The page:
The design of the new bills was criticized for supposedly containing errors in the geographical depiction of sites like the Tubbataha Reefs and the Puerto Princesa Subterranean Park.
The Batanes Islands, found at the country’s northernmost tip, had also been omitted from the illustration of the Philippine map found on the new bills.
De la Cruz said the Batanes Islands were not included because there was not enough space.
“Lahat ng komento ay iniipon namin, ie-evaluate at magkakaroon ng decision moving forward. Ang paggawa ng pera based sa plates, kung kailangan palitan, moving forward (We are collating and evaluating the criticisms about the new bills. Once we make the proper corrections we will implement them on the [printing] plates [for the next batch of bills to be printed.])," she said.
WHAT IS THE BIG DEAL?
Paper money need not be aesthetically appealing in order to be considered proper for circulation. In the first place, money was produced without the intention of both public admiration and display but more of a simplified tool for expediting trade.
In our past especially during the time of World War 2, guerrilla notes were produced using either substandard or improvised equipment like typewriters or mimeographing machines and crude or mainly used paper like ballots, old documents, and pieces of old notebooks. The reasons for producing such notes was to counter Japanese economic rule by propaganda and acquire supplies from either both civilians and United States forces.
What makes some Philippine Guerilla notes unique from other notes are its simple but effective security features, which are the 3 signatures from three highest ranking officials in command of the guerrilla unit. These kind of approach are particularly exemplified in notes issued in the island of Samar.
Other guerrilla notes have either used inks that are very hard to imitate or paper ephemera which particularly made it unique. Such example is the 20 centavos Tacloban-Leyte issue which utilized old sample ballots.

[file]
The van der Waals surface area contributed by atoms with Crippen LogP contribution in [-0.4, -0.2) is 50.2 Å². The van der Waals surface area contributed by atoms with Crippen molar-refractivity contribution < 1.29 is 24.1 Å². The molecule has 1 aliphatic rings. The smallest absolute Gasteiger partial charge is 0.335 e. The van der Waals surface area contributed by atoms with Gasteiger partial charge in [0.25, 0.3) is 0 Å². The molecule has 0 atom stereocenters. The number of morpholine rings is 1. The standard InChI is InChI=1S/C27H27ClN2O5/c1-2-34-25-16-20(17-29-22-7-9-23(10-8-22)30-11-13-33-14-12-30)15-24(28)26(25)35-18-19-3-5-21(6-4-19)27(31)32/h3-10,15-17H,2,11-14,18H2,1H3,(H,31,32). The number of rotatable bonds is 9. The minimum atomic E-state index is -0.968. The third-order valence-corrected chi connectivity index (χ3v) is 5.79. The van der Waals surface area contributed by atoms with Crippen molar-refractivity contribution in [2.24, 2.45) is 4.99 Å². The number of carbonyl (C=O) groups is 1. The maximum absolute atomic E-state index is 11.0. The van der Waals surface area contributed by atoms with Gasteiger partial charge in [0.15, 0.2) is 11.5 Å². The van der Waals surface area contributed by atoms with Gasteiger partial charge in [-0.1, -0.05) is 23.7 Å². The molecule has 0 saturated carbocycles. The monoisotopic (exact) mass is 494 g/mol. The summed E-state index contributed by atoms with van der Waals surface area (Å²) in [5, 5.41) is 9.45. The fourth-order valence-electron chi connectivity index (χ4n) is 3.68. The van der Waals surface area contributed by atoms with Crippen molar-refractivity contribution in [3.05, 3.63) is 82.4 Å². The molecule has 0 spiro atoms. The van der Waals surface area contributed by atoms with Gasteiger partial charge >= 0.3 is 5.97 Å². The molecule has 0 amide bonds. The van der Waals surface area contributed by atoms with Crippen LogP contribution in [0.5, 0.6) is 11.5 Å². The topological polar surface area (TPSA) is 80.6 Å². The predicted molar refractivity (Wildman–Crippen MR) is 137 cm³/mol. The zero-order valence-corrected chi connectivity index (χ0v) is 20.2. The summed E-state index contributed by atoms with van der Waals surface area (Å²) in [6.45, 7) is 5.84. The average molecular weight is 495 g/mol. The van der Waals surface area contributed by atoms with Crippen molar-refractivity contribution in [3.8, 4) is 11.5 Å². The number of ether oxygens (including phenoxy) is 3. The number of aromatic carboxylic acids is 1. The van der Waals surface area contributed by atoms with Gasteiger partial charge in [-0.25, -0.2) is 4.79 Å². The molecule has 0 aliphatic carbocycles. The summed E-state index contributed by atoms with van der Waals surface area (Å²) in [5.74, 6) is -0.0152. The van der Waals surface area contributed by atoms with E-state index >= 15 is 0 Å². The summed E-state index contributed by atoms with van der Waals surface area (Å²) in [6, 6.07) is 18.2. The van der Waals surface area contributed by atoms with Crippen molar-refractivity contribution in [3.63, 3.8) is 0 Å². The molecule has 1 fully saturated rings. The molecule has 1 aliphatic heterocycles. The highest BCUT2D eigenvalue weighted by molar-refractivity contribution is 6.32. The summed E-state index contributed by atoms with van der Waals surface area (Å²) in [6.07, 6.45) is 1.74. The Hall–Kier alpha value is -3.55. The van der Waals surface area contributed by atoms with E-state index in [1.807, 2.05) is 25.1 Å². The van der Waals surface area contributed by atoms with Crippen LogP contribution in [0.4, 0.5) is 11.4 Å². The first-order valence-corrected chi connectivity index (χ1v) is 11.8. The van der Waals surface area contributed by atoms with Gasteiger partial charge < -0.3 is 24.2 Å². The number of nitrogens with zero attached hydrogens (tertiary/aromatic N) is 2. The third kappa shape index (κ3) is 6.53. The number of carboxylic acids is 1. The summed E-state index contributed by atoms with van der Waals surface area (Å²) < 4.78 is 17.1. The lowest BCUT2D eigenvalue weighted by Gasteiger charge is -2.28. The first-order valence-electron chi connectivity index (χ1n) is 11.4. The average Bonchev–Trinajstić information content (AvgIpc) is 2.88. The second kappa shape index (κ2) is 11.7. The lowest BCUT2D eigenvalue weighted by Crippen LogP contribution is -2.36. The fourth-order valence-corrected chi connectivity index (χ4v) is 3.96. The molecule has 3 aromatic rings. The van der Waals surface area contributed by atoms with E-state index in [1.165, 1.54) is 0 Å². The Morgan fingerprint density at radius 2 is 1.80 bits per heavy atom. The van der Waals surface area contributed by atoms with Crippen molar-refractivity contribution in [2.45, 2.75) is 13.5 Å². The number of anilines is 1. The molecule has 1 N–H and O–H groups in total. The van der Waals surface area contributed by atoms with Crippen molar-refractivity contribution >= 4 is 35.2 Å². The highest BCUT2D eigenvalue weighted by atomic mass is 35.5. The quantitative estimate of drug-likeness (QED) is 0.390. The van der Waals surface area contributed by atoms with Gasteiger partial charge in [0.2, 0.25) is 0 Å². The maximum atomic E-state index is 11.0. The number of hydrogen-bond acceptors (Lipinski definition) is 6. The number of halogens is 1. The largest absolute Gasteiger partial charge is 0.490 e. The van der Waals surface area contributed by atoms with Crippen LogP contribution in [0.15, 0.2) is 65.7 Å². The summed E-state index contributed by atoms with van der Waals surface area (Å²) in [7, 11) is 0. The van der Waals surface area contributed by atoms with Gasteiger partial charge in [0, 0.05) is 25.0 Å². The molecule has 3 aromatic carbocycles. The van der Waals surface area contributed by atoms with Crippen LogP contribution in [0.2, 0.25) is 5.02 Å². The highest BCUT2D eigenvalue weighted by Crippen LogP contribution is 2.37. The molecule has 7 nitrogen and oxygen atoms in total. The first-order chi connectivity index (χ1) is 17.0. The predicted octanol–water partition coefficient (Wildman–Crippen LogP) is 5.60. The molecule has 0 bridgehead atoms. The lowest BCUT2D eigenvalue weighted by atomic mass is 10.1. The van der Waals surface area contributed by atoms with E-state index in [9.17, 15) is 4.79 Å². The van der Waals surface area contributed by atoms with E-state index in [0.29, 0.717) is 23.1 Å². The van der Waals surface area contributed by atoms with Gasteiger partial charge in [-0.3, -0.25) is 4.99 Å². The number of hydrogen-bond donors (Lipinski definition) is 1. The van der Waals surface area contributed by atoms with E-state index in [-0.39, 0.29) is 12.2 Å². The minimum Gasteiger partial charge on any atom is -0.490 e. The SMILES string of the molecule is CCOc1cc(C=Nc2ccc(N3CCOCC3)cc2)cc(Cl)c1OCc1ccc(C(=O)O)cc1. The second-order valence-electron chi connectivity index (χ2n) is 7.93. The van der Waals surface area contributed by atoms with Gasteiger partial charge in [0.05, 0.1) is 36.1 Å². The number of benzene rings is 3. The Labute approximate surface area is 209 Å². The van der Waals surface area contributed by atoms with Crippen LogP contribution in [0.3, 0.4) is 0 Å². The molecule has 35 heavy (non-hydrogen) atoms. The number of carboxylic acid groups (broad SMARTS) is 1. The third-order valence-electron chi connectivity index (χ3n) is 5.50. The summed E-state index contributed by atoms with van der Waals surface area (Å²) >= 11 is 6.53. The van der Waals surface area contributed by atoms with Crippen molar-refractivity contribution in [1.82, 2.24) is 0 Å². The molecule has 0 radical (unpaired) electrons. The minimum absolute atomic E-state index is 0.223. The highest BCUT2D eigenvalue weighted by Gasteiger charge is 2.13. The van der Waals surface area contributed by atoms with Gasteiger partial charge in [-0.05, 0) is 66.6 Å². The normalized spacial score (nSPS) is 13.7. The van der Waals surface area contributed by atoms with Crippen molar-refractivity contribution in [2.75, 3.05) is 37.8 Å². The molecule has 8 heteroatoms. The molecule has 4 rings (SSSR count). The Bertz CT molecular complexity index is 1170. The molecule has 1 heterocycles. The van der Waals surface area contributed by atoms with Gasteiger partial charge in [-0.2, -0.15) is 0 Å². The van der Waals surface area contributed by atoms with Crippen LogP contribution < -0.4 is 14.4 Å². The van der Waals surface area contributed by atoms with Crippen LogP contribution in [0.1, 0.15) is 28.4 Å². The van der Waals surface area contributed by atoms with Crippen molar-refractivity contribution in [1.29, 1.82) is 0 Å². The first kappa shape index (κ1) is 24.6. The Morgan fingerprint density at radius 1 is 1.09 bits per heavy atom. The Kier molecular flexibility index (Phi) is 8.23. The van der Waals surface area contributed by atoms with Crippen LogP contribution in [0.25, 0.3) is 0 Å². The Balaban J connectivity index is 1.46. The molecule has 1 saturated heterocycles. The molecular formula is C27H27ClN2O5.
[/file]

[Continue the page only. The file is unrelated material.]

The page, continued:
In the past, the BSP circulated coins and banknotes that also had glaring mistakes on them.
In 1983, the scientific name of the Philippine eagle was wrongly minted on a 50-centavo coin deficting the Philippine Monkey-Eating eagle and the 10-centavo with the smallest fish from lake Buhi. The scientific name of the Philippine eagle is Pithecophaga jefferyi and pandaka pygmeae, but the central bank wrongly minted it as “Pithecobhaga jefferyi" and “pandaka pygmea” respectively.
Yet even though the scientific names spelling were corrected, they were not italicized as suggested by today's critics.
Other claims regarding geographical corrections should have been more retroactive, that it should have added the map of SABAH in BORNEO because the Philippines has a strong territorial claim to the island of Sabah against the government of Malaysia and setting aside otherwise the Kalayaan group of islands which is inside the Philippine territorial waters.
Personally, critics of the new notes have undermined other technical importance in favor of what they are only aware of. Money is a tool and not an ambassador of tourism. If the BSP will favor too much technicality, this piece of paper is not enough to enclosed our complicated history and and anomalous political and social structure and agenda.
The BSP's intention of printing new money is an answer to current currency wars being implemented by other powerful nations. The purpose of printing money is part of fiscal policy to ease up our debt and balance our budget. Our current notes maybe of unappealing to most of us but it is safe enough to say that it is doing its purpose.